The opinions expressed in this blog are mine, and mine alone. They do not represent the views of the Peace Corps or the United States Government.

Saturday, March 26, 2011

On the Road to Staging

The fact that I will be spending the next two years of my life in Botswana becomes more real each day. I'm nervous because I still have to do some last-minute shopping and my bags aren't packed yet. There are also a lot of unknowns, which is part of the reason this is such an amazing process. I don't know where I will be living for two years. I don't know exactly what I will be doing. And I am so excited for that. No expectations. The idea is just to go in with an open mind, some patience, and a sense of humor.

Although I am sad to say goodbye to everyone, I feel ready to start this adventure. There is nothing else I could imagine doing at this point in my life. A couple days ago I received the last Peace Corps email before Staging. It included the "Bridge to Pre-Service Training" and information for family and friends about our stay in Botswana.

We spend the first four days in Botswana in a hotel in Gabarone, the capital. During this time, we learn skills to adapt to living with a Setswana family and attend a welcome dinner with "high level project partners and representatives of the US embassy." On April 7th, we go to Kanye, where we are matched with our homestay families. Kanye is about an hour outside of Gabarone. Although it is a large village, there is no guarantee of having internet access during training. That means I may not be able to get online at all for the first two months.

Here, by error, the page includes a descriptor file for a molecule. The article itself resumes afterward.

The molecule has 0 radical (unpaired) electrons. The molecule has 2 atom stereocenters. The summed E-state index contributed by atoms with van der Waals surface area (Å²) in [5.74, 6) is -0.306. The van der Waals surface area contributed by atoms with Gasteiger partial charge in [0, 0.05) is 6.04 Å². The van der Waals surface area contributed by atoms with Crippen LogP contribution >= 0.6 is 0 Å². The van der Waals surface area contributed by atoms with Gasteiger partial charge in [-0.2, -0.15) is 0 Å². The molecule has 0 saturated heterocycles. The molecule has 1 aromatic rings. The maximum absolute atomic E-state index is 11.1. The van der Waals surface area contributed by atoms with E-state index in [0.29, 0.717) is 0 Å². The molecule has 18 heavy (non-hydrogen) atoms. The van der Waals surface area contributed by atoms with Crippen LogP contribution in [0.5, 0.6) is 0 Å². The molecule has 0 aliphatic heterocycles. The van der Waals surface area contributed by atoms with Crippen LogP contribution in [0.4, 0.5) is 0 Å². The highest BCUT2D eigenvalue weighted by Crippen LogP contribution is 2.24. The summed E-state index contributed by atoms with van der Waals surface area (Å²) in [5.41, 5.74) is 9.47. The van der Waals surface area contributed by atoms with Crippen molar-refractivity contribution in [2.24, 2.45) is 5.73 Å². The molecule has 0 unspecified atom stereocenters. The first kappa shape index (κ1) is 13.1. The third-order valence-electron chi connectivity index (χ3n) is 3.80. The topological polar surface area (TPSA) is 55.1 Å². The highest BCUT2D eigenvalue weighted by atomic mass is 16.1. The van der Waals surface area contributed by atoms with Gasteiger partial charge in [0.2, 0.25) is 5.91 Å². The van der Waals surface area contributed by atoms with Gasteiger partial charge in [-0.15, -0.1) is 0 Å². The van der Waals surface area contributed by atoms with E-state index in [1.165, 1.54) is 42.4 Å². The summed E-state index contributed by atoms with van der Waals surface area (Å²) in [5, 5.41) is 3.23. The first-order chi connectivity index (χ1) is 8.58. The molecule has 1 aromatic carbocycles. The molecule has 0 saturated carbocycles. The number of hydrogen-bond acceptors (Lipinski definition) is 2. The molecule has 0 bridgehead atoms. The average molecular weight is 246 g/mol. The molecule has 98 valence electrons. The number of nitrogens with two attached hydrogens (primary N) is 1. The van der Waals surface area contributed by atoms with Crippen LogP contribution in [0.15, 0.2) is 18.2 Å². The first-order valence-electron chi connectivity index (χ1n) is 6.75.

The best way to reach me during the first two months, then, is by regular mail. Mail in Botswana is pretty reliable, according to the Peace Corps. Volunteers mostly receive packages 2-4 weeks after they are sent. So if you want me to receive a letter shortly after arriving, send now! :)

If you are thinking about sending something, here are some tips:

1. Use a padded envelope rather than a box if you are sending more than just a letter. Boxes are taxed more frequently.
2. Number your letters so I know if something has not arrived.
3. Write my address in red ink. That is often used for official government correspondence and is less likely to be searched or taken.
4. Write "Sister Amelia Plant." I found this advice from a book I read called "An Insider's Guide to the Peace Corps." This is because customs will open something less frequently if they believe it is going to a religious organization. I find this really amusing and hope that it works.

Please send things to the Peace Corps headquarters in Gabarone (address posted on the right). Once I have my placement after Pre-Service Training, I will update my contact info.

Thanks for all your love and support. I can't wait to update you all from Botswana with real stories about my experience.

1 comment:

  1. Unless things have changed (and they might have in 15 years - ah, that is a along time! but I hope they haven't changed) mail "mo Botswana" works VERY WELL. I can't speak for mail in other African countries, but I received everything that was sent to me including "boat mail" that took 2 months (when USPS had that option). Didn't want your friends and family to worry! :)